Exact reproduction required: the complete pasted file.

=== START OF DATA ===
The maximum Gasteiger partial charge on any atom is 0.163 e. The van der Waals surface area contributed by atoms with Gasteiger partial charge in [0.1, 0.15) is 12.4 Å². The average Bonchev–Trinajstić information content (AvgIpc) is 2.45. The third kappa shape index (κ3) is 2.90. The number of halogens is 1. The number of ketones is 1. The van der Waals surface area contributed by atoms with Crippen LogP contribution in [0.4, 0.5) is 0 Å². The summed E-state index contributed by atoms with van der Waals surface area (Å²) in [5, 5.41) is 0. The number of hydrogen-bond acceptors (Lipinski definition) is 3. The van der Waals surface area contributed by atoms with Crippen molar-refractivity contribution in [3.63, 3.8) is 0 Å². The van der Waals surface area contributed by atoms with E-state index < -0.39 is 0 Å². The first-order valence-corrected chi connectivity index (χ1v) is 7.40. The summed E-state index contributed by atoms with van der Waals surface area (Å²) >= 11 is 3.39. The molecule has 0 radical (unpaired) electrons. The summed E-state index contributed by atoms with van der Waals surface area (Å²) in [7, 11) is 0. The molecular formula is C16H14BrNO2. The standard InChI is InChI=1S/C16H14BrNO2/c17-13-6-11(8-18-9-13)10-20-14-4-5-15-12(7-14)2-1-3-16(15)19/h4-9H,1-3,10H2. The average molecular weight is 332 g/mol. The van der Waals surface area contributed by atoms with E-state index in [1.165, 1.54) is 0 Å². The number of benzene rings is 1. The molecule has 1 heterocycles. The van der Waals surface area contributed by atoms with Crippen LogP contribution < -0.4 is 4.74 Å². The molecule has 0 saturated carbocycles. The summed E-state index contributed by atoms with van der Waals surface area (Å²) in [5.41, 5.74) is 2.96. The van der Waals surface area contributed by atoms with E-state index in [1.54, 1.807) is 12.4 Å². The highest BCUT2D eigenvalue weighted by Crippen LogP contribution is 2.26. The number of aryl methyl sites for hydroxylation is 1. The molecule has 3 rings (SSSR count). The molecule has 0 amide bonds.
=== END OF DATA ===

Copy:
The maximum Gasteiger partial charge on any atom is 0.163 e. The van der Waals surface area contributed by atoms with Gasteiger partial charge in [0.1, 0.15) is 12.4 Å². The average Bonchev–Trinajstić information content (AvgIpc) is 2.45. The third kappa shape index (κ3) is 2.90. The number of halogens is 1. The number of ketones is 1. The van der Waals surface area contributed by atoms with Crippen LogP contribution in [0.4, 0.5) is 0 Å². The summed E-state index contributed by atoms with van der Waals surface area (Å²) in [5, 5.41) is 0. The number of hydrogen-bond acceptors (Lipinski definition) is 3. The van der Waals surface area contributed by atoms with Crippen molar-refractivity contribution in [3.63, 3.8) is 0 Å². The van der Waals surface area contributed by atoms with E-state index < -0.39 is 0 Å². The first-order valence-corrected chi connectivity index (χ1v) is 7.40. The summed E-state index contributed by atoms with van der Waals surface area (Å²) >= 11 is 3.39. The molecule has 0 radical (unpaired) electrons. The summed E-state index contributed by atoms with van der Waals surface area (Å²) in [7, 11) is 0. The molecular formula is C16H14BrNO2. The standard InChI is InChI=1S/C16H14BrNO2/c17-13-6-11(8-18-9-13)10-20-14-4-5-15-12(7-14)2-1-3-16(15)19/h4-9H,1-3,10H2. The average molecular weight is 332 g/mol. The van der Waals surface area contributed by atoms with E-state index in [1.165, 1.54) is 0 Å². The number of benzene rings is 1. The molecule has 1 heterocycles. The van der Waals surface area contributed by atoms with Crippen LogP contribution < -0.4 is 4.74 Å². The molecule has 0 saturated carbocycles. The summed E-state index contributed by atoms with van der Waals surface area (Å²) in [5.41, 5.74) is 2.96. The van der Waals surface area contributed by atoms with E-state index in [1.54, 1.807) is 12.4 Å². The highest BCUT2D eigenvalue weighted by Crippen LogP contribution is 2.26. The number of aryl methyl sites for hydroxylation is 1. The molecule has 3 rings (SSSR count). The molecule has 0 amide bonds.